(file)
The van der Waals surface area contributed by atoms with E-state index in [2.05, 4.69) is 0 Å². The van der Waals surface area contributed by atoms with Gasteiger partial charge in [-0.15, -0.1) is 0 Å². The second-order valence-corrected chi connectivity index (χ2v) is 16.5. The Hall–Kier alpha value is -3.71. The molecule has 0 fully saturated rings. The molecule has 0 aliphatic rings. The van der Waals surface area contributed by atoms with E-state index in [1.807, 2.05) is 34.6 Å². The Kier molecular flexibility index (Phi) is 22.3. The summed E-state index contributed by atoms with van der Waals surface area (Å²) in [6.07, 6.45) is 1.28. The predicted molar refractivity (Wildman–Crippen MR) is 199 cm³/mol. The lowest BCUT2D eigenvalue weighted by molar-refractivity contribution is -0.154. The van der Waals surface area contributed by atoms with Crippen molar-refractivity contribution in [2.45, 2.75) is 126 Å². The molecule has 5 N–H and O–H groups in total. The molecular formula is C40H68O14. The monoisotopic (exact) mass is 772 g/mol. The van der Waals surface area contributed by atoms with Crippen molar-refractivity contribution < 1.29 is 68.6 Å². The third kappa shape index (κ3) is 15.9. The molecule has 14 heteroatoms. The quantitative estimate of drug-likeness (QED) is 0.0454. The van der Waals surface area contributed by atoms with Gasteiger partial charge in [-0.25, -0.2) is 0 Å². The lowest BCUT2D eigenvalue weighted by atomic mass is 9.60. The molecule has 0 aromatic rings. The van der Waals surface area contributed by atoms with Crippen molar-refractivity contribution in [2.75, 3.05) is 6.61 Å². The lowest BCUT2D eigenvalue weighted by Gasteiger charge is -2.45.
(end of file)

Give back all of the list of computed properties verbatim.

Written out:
The van der Waals surface area contributed by atoms with E-state index in [2.05, 4.69) is 0 Å². The van der Waals surface area contributed by atoms with Gasteiger partial charge in [-0.15, -0.1) is 0 Å². The second-order valence-corrected chi connectivity index (χ2v) is 16.5. The Hall–Kier alpha value is -3.71. The molecule has 0 fully saturated rings. The molecule has 0 aliphatic rings. The van der Waals surface area contributed by atoms with E-state index in [1.807, 2.05) is 34.6 Å². The Kier molecular flexibility index (Phi) is 22.3. The summed E-state index contributed by atoms with van der Waals surface area (Å²) in [6.07, 6.45) is 1.28. The predicted molar refractivity (Wildman–Crippen MR) is 199 cm³/mol. The lowest BCUT2D eigenvalue weighted by molar-refractivity contribution is -0.154. The van der Waals surface area contributed by atoms with Crippen molar-refractivity contribution in [2.45, 2.75) is 126 Å². The molecule has 5 N–H and O–H groups in total. The molecular formula is C40H68O14. The monoisotopic (exact) mass is 772 g/mol. The van der Waals surface area contributed by atoms with Crippen molar-refractivity contribution < 1.29 is 68.6 Å². The third kappa shape index (κ3) is 15.9. The molecule has 14 heteroatoms. The quantitative estimate of drug-likeness (QED) is 0.0454. The van der Waals surface area contributed by atoms with Gasteiger partial charge in [-0.25, -0.2) is 0 Å². The lowest BCUT2D eigenvalue weighted by atomic mass is 9.60. The molecule has 0 aromatic rings. The van der Waals surface area contributed by atoms with Crippen molar-refractivity contribution in [2.75, 3.05) is 6.61 Å². The lowest BCUT2D eigenvalue weighted by Gasteiger charge is -2.45.